School Should Start Later: Study

This is an archived article and the information in the article may be outdated. Please look at the time stamp on the story to see when it was last updated.

What time is the right time to start school?

According to pediatricians 8:30 a.m. or later. What time do you think school should start? Vote below >

A study by the Academy of Pediatrics says pushing back the start time of school will help students get more sleep and help them perform better in the classroom.

 Send us your back to school pictures here!

It found that 59 percent of middle school students and 87 percent of high school students in the U.S. were getting less than the recommended 8.5 to 9.5 hours of sleep on school nights.

The study also found the natural sleep cycle of teens made it difficult for them to fall asleep before 11 p.m.

Plus, many teens juggle extracurricular activities and after-school jobs, both can keep them up at night.

That is why pediatricians are urging school leaders to consider pushing back first period to 8:30 a.m. or later.

In the U.S. an estimated 40 percent of high schools currently have a start time of 8 a.m. and only 15 percent start at 8:30 or later.

Middle schools average a start time of 8 a.m. while 20 percent of middle schools start at 7:45 a.m. or earlier.

According to the study adolescents who don't get enough sleep often suffer from physical and mental health problems, an increased risk of automobile accidents and a decline in academic performance.

Students who do get enough sleep have better grades and overall a better quality of life.

"Studies have shown that delaying early school start times is one key factor that can help adolescents get the sleep they need to grow and learn," said pediatrician Judith Owens, MD.

In Connecticut many students are heading back to school this week so this study will not be changing start times this year but it may at least start the discussion.

Leave a Reply

Fill in your details below or click an icon to log in: Logo

You are commenting using your account. Log Out /  Change )

Google photo

You are commenting using your Google account. Log Out /  Change )

Twitter picture

You are commenting using your Twitter account. Log Out /  Change )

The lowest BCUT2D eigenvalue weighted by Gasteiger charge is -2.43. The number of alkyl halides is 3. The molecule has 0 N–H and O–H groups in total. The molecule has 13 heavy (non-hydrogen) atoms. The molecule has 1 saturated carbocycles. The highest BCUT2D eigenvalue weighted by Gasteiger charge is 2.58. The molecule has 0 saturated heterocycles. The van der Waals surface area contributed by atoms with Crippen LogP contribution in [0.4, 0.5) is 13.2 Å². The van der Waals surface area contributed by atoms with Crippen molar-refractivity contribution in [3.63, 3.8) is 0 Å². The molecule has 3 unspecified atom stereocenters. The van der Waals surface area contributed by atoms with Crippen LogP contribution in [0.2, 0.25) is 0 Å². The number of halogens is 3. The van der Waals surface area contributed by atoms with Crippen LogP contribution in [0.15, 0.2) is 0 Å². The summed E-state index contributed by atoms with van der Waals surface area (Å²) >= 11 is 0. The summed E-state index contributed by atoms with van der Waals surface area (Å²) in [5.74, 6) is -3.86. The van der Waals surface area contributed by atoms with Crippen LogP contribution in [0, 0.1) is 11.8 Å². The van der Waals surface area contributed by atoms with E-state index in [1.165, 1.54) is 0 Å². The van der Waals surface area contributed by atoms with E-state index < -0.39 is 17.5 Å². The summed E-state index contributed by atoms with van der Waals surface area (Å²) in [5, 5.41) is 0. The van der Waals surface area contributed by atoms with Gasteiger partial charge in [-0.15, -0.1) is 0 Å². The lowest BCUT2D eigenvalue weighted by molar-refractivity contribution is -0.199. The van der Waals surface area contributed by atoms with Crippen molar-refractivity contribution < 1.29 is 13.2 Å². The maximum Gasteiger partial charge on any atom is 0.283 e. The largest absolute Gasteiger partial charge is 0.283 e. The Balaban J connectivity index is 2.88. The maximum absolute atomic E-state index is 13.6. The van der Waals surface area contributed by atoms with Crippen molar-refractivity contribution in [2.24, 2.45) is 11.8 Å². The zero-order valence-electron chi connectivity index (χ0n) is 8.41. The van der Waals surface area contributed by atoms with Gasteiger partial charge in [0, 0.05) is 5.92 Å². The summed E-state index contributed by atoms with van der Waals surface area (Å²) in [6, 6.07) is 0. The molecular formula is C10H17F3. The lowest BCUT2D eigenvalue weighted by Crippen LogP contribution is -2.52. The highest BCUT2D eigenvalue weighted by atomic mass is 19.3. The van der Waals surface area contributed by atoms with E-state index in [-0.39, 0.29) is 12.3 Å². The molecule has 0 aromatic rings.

Facebook photo

You are commenting using your Facebook account. Log Out /  Change )

Connecting to %s


    • Jorge

      It is right in the article that it is hard for that to happen due to their natural sleep cycle. By nature they go to sleep around 11pm.

    • Mike Rose (@MikeMike2790)

      I have friends with kids that let them stay up until 11 PM or later. School should start at 8 AM, get out at 1:30 PM so they can come home and do their homework and maybe some chores. Eat a nice dinner WITH the family and go to bed no later than 10 PM…

  • Dale Eff

    Before bussing this was possible. But now with bus schedules timed for elementary, middle and high schools, the start times have to be staggered. Some kids have to early, later and latest.

  • SM

    School is and has always been an institution designed partly so that parents can send the kids off and get to work in the morning. To suggest that society should delay the entire work world so kids can get some sleep is nonsensical. Kids simply need to learn to get themselves up in the morning and get to school:-).

  • revman

    Why not let kids stay up as long as THEY want after all they control the their parents and school officials. Here’s a good idea if they don’t go to bed earlier parents should take their(kids) cell phones away. We know that will NEVER happen because parents are afraid of their own kids.

  • Marie

    Why don’t you switch the times of the elelementary school age children with the high school age children. (This will also benefit parents who work). Younger children usually wake up early also. Leave the middle school time as is. This also does not really mess up the bus route either, it would still be the same amount of routes.

Notice: you are using an outdated browser. Microsoft does not recommend using IE as your default browser. Some features on this website, like video and images, might not work properly. For the best experience, please upgrade your browser.